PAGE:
Irena Sendler

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Irena Sendler
Irena Sendlerowa 1942.jpg
Born Irena Krzyżanowska
15 February 1910
Otwock, Poland
Died 12 May 2008 (aged 98)
Warsaw, Poland
Occupation Social worker, humanitarian,Legend
Religion Roman Catholic
Spouse(s) Mieczyslaw Sendler (1931-1947;[1] divorced)
Stefan Zgrzembski (1947-1959; divorced; 3 children)
Mieczyslaw Sendler (1960s; divorced)
Parents Stanisław Krzyżanowski
Janina Krzyżanowska

Irena Sendler (née Krzyżanowska, also referred to as Irena Sendlerowa in Poland, Nom de guerre Jolanta; 15 February 1910 – 12 May 2008)[2] was a Polish nurse/social worker who served in the Polish Underground during World War II, and as head of children's section of Żegota,[3][4] an underground resistance organization in German-occupied Warsaw. Assisted by some two dozen other Żegota members, Sendler smuggled some 2,500 Jewish children out of the Warsaw Ghetto and then provided them with false identity documents and with housing outside the Ghetto, saving those children during the Holocaust.[5]

The Nazis eventually discovered her activities, tortured her, and sentenced her to death, but she managed to evade execution and survive the war. In 1965, Sendler was recognized by the State of Israel as Righteous among the Nations. Late in life she was awarded Poland's highest honor for her wartime humanitarian efforts. She appears on a silver 2008 Polish commemorative coin honoring some of the Polish Righteous among the Nations.

Highlights from personal life[edit]

Irena Sendler was born as Irena Krzyżanowska on 15 February 1910 in Warsaw to Dr. Stanisław Krzyżanowski, a physician, and his wife, Janina. Her father died in February 1917 from typhus contracted while treating patients whom his colleagues refused to treat in fear of contracting the disease, among them many Jews. After his death, Jewish community leaders offered her mother help in paying for Sendler's education. Sendler studied Polish literature at Warsaw University, and joined the Socialist party. She opposed the ghetto-bench system that existed at some prewar Polish universities and defaced her grade card. As a result of her public protest she was suspended from the University of Warsaw for three years.[6]

She married Mieczyslaw Sendler, but then divorced in 1947. In 1947, she married Stefan Zgrzembski, a Jewish friend from her university days. They had three children, Janina, Andrzej (who died in infancy) and Adam (who died of heart failure in 1999). She divorced Zgrzembski in 1959, and remarried her first husband, Mieczyslaw Sendler. This rematch also failed. She lived in Warsaw for the rest of her life and is survived by daughter, Janina "Janka" Zgrzembska.[7][8][9]

World War II[edit]

During the German occupation of Poland, Sendler lived in Warsaw (prior to that, she had lived in Otwock and Tarczyn while working for urban Social Welfare departments). As early as 1939, when the Germans invaded Poland, she began aiding Jews. She and her helpers created more than 3,000 false documents to help Jewish families, prior to joining the organized Żegota resistance and the children's division.[10] Helping Jews in German-occupied Poland meant all household members risked death if they were found to be hiding Jews, a punishment far more severe than in other occupied European countries.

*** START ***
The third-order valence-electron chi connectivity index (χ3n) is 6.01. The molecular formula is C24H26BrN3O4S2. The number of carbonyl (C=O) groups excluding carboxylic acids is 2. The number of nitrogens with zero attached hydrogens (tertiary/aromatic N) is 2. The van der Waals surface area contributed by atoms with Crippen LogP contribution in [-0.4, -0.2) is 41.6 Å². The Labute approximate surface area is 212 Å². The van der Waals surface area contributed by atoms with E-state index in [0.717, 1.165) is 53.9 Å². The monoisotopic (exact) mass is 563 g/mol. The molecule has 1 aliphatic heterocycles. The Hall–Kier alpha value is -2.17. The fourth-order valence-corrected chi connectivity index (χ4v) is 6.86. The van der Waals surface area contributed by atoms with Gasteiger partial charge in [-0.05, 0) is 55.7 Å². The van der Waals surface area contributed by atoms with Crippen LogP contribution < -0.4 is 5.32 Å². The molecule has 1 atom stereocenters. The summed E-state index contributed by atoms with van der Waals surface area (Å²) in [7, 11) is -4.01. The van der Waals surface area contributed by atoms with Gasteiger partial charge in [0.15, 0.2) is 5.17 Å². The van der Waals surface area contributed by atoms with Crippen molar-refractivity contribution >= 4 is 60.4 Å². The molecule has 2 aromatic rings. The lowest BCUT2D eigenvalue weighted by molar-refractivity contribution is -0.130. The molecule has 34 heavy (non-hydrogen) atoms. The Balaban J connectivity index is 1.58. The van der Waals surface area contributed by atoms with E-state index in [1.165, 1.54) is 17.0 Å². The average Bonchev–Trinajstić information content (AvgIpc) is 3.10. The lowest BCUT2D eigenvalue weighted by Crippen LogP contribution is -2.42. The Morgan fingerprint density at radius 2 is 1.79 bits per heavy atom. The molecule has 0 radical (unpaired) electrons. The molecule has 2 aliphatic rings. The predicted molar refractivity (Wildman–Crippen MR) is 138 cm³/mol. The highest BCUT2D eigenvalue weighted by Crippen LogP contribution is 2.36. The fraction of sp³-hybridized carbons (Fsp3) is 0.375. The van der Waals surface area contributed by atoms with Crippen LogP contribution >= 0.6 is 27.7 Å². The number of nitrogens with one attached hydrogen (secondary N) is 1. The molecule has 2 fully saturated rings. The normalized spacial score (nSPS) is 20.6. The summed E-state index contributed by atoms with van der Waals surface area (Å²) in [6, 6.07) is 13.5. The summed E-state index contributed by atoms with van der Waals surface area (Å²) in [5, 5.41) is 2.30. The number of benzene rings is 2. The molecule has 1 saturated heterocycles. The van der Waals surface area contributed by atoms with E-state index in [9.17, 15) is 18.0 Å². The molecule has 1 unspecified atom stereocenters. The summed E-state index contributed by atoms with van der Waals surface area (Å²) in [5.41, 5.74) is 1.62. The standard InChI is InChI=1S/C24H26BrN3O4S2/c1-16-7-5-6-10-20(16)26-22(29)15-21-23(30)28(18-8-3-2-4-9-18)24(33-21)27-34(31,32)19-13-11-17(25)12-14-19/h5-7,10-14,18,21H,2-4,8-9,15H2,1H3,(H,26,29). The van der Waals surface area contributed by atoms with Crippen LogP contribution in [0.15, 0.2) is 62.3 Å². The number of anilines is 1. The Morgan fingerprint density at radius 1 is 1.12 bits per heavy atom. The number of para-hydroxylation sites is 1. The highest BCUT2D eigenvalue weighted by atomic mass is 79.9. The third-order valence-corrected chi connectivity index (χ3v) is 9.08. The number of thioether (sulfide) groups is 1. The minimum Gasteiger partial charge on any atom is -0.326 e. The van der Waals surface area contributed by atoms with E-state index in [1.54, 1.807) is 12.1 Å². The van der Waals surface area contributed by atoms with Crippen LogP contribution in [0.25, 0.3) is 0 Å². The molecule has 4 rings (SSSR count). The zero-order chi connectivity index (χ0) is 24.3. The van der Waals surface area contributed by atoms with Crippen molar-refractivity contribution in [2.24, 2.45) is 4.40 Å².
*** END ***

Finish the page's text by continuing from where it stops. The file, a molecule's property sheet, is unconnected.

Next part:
Nazi German poster in German and Polish (Warsaw, 1942) threatening death to any Pole who aided Jews

In August 1943, Sendler (known by her nom de guerre: Jolanta) was nominated by the underground Polish Council to Aid Jews Żegota, to head its Jewish children's section.[11] As an employee of the Social Welfare Department, she had a special permit to enter the Warsaw Ghetto to check for signs of typhus – something the Nazis feared would spread beyond the Ghetto.[12] During these visits, she wore a Star of David as a sign of solidarity with the Jewish people and so as not to call attention to herself.

Jewish children in the Warsaw Ghetto

Sendler cooperated with others in Warsaw's Municipal Social Services department, and the RGO (Central Welfare Council), a Polish relief organization that was tolerated under German supervision. She and her co-workers organized the smuggling of Jewish children out of the Ghetto. Under the pretext of conducting inspections of sanitary conditions during a typhus outbreak, Sendler and her co-workers visited the Ghetto and smuggled out babies and small children in ambulances and trams, sometimes disguising them as packages.[9]

Children were placed with Polish families, the Warsaw orphanage of the Sisters of the Family of Mary, or Roman Catholic convents such as the Little Sister Servants of the Blessed Virgin Mary Conceived Immaculate[13] at Turkowice and Chotomów. Sendler worked closely with Zofia Kossak-Szczucka, a resistance fighter and writer, and with Matylda Getter, Mother Provincial of the Franciscan Sisters of the Family of Mary.[14] Sendler and her cohorts helped rescue about 2,500 Jewish children in different education and care facilities for children in Anin, Białołęka, Chotomów, Międzylesie, Płudy, Sejny, Wilno, and other places.[15] Some children were smuggled to priests in parish rectories. Mrs. Sendler’s group of about 30 volunteers, mostly women, managed to slip hundreds of infants, young children and teenagers to safety.